The Australian Consumer Law (ACL) provides further avenues in which corporations can be vicariously liable by expanding the range of circumstances in which an agent is deemed to have been “at the direction” of a company officer.
In Bennett v Elysium Noosa Pty Ltd (in liq)1 an unincorporated joint venture involving several corporate entities was sued over the alleged misrepresentations of two marketing agents (the Burkes) who were employed by PRD Nationwide and appointed by Elysium Noosa to market a community title scheme development.
Bennett entered into a contract for the purchase of a house in the development upon the basis of oral representations from the Burkes in relation to a community centre being completed in stage 1 of the development.
The Court found that the Burkes had no reasonable grounds for making the representation as the developer did not hold approval for the construction of the community centre, nor were there plans, cost estimates or other construction documents relating to the community centre. The developer was placed into receivership in 2009.
Bennett alleged misleading or deceptive conduct by the joint venture pursuant to s 52 of the Trade Practices Act 1974 (TPA)(now ACL, s 18) in relation to a representation with respect to a future matter under s 51A(1) of the TPA (s 4(1) ACL) by the joint venture’s agents, the Burkes. In particular the representations of the Burkes, as marketing agents in the employ of the joint venture were found to be misleading.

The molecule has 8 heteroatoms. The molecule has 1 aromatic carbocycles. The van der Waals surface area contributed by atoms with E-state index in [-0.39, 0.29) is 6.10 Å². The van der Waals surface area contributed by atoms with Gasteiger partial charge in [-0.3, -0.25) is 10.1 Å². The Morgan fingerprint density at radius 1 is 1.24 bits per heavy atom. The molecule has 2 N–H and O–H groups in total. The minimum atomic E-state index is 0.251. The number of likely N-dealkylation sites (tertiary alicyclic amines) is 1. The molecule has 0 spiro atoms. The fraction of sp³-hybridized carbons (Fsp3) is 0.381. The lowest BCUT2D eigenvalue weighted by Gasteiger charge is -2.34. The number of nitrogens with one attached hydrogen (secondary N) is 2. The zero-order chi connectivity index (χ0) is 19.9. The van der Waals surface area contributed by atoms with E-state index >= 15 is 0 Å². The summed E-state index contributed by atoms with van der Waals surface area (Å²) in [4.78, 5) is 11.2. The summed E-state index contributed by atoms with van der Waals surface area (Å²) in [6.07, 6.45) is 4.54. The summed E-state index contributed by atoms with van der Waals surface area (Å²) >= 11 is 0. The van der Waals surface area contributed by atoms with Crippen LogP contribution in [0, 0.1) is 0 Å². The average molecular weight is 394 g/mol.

Justice Reeves concluded that the Burkes intended to act on behalf of the joint venture and that the development was a main part of its business, which meant it satisfied the elements in s 84(2) of the TPA (s 139B(b) of the Competition and Consumer Act 2010) to establish liability of the joint venture for the misleading conduct of the Burkes.
The Court also found that Pearson, the person in charge of marketing and PR, had directed the Burkes in their marketing of the development lots on behalf of the joint venture.
Damages were awarded to Bennett in the sum of $500,000 being the contract price minus the market value at acquisition.
This case serves as a warning to joint ventures / corporations, as they can be vicariously liable for activities of an agent not directly appointed by them, where the agent has acted in a misleading or deceptive way at what is considered to be their direction.